P152 Bowel ultrasound as an early monitoring tool to assess disease activity in Crohn’s disease patients after induction therapy with infliximab

Morão, B.(1);Nascimento, C.(1);Frias Gomes, C.(1);Gonçalves, T.(2);Castro, F.(2);Moreira, M.J.(2);Cotter, J.(2);Pereira, F.(3);Caldeira, A.(3);Sousa, R.(3);Coelho, R.(4);Macedo, G.(4);Macedo, C.(5);Ferreira, M.(5);Cravo, M.(1);Glória, L.(1);Torres, J.(1);Palmela, C.(1);

(1)Hospital Beatriz Ângelo, Gastroenterology, Lisbon, Portugal;(2)Hospital da Senhora da Oliveira, Gastroenterology, Guimarães, Portugal;(3)Hospital Amato Lusitano, Gastroenterology, Castelo Branco, Portugal;(4)Centro Hospitalar de São João, Gastroenterology, Porto, Portugal;(5)Centro Hospitalar e Universitário de Coimbra, Gastroenterology, Coimbra, Portugal


Bowel wall thickness (BWT) is an accurate sonographic parameter to assess disease activity in Crohn’s disease (CD). International Bowel Ultrasound Segmental Activity Score (IBUS-SAS) was developed to allow a reproducible assessment of intestinal inflammation in CD using bowel ultrasound (IUS).
Aim: to assess BWT and IBUS-SAS variation after induction therapy with infliximab (IFX) and their correlation with clinical and laboratory parameters.


Prospective multicentre study including patients with active CD starting IFX. Harvey-Bradshaw index (HBI), C-reactive protein (CRP), faecal calprotectin (FC) and IUS were performed at week 0 (W0) and 14 (W14). IUS response and remission were defined as a reduction in BWT ≥25% and its normalization(≤3mm) in the most affected segment, respectively. IBUS-SAS was calculated using BWT, Doppler signal, bowel wall stratification (BWS) and inflammatory fat.


We included 37 patients (62% males; median age 30 years, range 16-73). According to Montreal classification, most patients were A2 (70%), had ileocolonic disease (L3 57%) and an inflammatory phenotype (B1 60%); 41% had perianal disease. Most were anti-TNF therapy naive(84%), and combination therapy was used in 62%. Terminal ileum was the most affected segment identified by IUS (60%).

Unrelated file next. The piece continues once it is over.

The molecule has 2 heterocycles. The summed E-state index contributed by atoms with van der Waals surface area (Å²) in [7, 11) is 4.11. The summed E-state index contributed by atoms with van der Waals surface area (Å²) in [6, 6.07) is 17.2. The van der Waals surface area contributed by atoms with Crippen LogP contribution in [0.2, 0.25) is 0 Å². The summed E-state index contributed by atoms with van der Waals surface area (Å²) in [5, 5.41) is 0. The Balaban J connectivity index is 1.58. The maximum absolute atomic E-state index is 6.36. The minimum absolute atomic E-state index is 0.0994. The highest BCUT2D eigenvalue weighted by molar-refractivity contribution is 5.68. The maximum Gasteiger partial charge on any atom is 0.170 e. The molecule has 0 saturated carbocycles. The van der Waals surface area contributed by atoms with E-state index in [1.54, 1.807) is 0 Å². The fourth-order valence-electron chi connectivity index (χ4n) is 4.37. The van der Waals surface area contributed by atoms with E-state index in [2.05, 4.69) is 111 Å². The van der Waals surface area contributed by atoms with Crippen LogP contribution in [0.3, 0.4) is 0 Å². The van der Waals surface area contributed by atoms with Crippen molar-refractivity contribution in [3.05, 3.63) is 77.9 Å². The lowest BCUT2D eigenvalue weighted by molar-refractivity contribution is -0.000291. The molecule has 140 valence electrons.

Table 1 shows clinical, laboratory and sonographic parameters [median (IQR)]. At W14, 81% were in clinical remission, 43% in laboratorial remission (normal CRP and FC), 24% had IUS response and 11% had IUS remission. There was a significant reduction in HBI, CRP, FC and sonographic parameters (except for BWS) between W0 and W14. We found a fair to good correlation between BWT and HBI(r=0.363, p=0.03), CRP(r=0.391, p=0.02) and FC(r=0.373, p=0.03) at W14. IBUS-SAS had also a fair to good correlation with CRP(r=0.340, p=0.04) and FC(r=0.527, p=0.001) at W14. The area under the curve of IBUS-SAS for predicting clinical and laboratorial remission was 0.60; best-cut off 64.65 (sens. 57%; specif. 63%).  

W0W14p value
HBI4 (2-5)1 (0-3.5)p=0.01
CRP mg/dL1.83 (0.83-4.74)0.44 (0.14-2.43)p=0.01
FC ug/g786 (306-1337)125 (48-536)p=0.001
BWT mm5.1 (4.2-6.8)4.3 (3.4-5.6)p<0.001
Hypervascularization (Limberg score >1) 84%57%p<0.001
Loss of BWS 65%51%p=0.13
Inflammatory fat 87%70%p=0.03
IBUS-SAS72.4 (56.5-79)52.3 (22.2-72.3)p<0.001


There was a significant reduction in sonographic parameters after 14 weeks of IFX and one quarter of our patients had an IUS response, suggesting that reduction in BWT could be an early marker of response to therapy. We found a good correlation between IUS and clinical and laboratory parameters at W14. IUS evaluation after induction therapy can be a helpful tool to monitor disease activity and guide CD patient management in our daily practice.